Youtility is almost a playbook for becoming a marketing farmer. For building lifetime customer value through useful information and useful things that will yield attention and sales, and loyalty and advocacy, but over a longer period of time than what we customarily have been trained to think about.

Marketing has for 5,000 years, since the caveman tried to sell a rock to another caveman, has always been about buy now, not buy eventually. But since consumers are in control now, both with the messages they receive and how they receive them. You have to do something different, and I think that the thing that you need to do different is Youtility.

John:  I love that hunter-farmer analogy because that fits perfectly. You talk about frame of mind awareness where like you said, it’s hunting. It’s hoping that the day you show up that somebody there is ready and willing to buy – and that’s really getting to be more and more challenging.

There’s the classic study about saying that 60% of the buying decision is made before the trigger gets pulled, which is just basically the death of enterprise software as far as Oracle yachts and all that kind of stuff.

You had Phoenix Children’s Hospital, Warby Parker, a few other case studies. Give us one case study of somebody that’s doing something on the Youtility front that is working well and fits your mold.

Jay:  You bet. And thanks very much for mentioning earlier the variety of case studies that are in the book. That was very much curated and calculated in that I have read a lot of business books that had case studies, but they are of a particular type. I wanted to make sure that whether you’re B2B or B2C, small business, big business, anything in between, that you can see yourself in the stories that are contained in Youtility. So far the feedback has been that is the case, and I’m really very delighted about that. I’ll give you a couple of examples, just because I think that they epitomize what we are talking about a moment ago quite well with the psychological redirection.

One of my favorite examples in the book is from Columbia Sportswear. Columbia, of course, makes outdoor gear and jackets and pants and hats and stuff. They have a mobile application called What Knot to Do in the Greater Outdoors, and it actually shows you how to tie knots. It’s like “Hey, here’s how you tie a whatever, a fisherman’s knot, or a half hitch.” There’s dozens and dozens of knots. If you’re camping or hanging off the side of a cliff, that is massively useful information. If you’re recording a podcast, less so. I’m not tying any knots right now but maybe in a bit.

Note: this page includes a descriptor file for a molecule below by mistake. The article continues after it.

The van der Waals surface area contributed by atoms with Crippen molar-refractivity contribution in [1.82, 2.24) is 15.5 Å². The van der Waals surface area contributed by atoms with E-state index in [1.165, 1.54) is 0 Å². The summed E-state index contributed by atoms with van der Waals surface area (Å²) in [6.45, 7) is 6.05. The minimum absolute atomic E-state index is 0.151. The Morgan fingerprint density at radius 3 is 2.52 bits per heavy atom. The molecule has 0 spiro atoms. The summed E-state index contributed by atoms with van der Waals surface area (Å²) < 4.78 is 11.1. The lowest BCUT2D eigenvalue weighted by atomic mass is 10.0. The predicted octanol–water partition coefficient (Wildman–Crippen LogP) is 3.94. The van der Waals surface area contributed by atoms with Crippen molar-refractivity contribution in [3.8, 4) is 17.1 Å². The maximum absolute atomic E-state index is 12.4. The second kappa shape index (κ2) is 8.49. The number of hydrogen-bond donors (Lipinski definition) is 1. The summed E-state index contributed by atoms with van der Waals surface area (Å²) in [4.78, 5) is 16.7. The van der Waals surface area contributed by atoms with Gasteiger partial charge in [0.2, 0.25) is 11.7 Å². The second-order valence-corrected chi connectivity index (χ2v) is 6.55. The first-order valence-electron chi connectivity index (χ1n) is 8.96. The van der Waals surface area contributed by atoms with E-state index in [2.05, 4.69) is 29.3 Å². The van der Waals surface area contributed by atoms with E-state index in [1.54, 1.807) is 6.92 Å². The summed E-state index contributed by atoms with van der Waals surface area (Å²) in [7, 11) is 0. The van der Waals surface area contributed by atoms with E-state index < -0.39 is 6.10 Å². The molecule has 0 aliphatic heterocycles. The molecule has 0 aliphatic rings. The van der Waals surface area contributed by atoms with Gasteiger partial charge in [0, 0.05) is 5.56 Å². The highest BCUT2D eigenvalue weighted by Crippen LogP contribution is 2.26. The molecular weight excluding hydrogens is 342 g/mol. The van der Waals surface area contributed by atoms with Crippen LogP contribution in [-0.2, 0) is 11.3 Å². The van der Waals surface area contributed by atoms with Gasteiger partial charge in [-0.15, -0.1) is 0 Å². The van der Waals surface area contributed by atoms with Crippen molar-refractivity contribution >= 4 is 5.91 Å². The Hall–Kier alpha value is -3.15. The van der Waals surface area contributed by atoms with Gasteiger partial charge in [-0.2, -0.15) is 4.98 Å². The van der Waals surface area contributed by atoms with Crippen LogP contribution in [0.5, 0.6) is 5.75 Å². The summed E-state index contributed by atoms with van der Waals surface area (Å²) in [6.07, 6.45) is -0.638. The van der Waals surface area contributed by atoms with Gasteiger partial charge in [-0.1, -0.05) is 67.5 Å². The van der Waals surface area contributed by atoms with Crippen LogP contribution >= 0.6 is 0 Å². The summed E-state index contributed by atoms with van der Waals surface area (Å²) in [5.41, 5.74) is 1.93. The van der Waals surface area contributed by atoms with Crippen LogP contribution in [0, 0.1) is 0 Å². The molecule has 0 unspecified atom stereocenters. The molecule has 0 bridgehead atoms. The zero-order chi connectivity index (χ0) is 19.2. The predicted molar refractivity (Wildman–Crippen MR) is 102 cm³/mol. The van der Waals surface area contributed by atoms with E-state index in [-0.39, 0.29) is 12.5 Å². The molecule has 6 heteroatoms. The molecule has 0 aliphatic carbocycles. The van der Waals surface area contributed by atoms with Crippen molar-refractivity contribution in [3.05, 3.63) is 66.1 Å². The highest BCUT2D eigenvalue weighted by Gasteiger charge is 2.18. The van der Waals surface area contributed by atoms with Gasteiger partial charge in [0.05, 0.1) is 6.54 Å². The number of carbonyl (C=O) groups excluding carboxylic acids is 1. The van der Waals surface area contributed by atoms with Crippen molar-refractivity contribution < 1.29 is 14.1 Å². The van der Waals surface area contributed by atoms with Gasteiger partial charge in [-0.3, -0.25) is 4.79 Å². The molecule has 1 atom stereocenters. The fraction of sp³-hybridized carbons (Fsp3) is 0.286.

What’s interesting, though, is that Columbia Sportswear doesn’t sell rope. They’re not in the rope business. So the obvious marketing place – the old school marketing mentality for them – would have been, “We need a mobile app. Let’s create a jacket finder or a jacket configurator, where you decide are you fishing, or are you skiing? We’ll recommend a jacket to you.” That’s modestly interesting, and you’re going to use that one time, at best.

But instead, Columbia went the extra mile. They surveyed their customers and determined that, indeed, the vast majority of outdoors enthusiasts have their smartphones with them when they’re outdoors, both for safety and GPS purposes, and they said, “Oh, well let’s try and give them information that has greater value and over a longer period of time.” So, they created the knot app, which allows them to market sideways instead of marketing head-on, and now introduces their brand in their customers’ lives in ways that transcend the transactional.

In many cases with Youtility, that’s a really key concept, providing value in ways that transcend the transactional. Sometimes your products and services don’t have to be the star of the show. Sometimes information can be the star, and the products and services follow. We’re so eager to both lead customers to water and to make them drink. Maybe we should just lead them to water and they can figure out whether to drink themselves.

John:  Right. You’ve got an interesting concept there: superior knowledge of your customer. Because as I said,  basically anybody that’s really interested in knots, that’s probably somebody that could be buying Columbia stuff. Someone who’s not an Avid Indoorsman.

Jay:  Right. Actually, I have the Avid Indoorsman domain name. Someday I’m going to do something with that.

John:  That sounds like a merit badge. It would just have a picture of a couch on it.

Jay:  I love it.

John:  There’s a related point to this too, which is because this is not head-on marketing like you were talking about, you do have to market your marketing, which is a phrase that you use. Tell us about that.

Jay:  Many companies are starting to embrace content marketing, which is fantastic. And one of the reasons that I wrote Youtility is that you see all of these companies starting to make content, but most of them don’t really know why they’re making content. They’re just making it to make it. It’s like making sandwiches. Youtility really is a strategic scaffolding for why to do content marketing.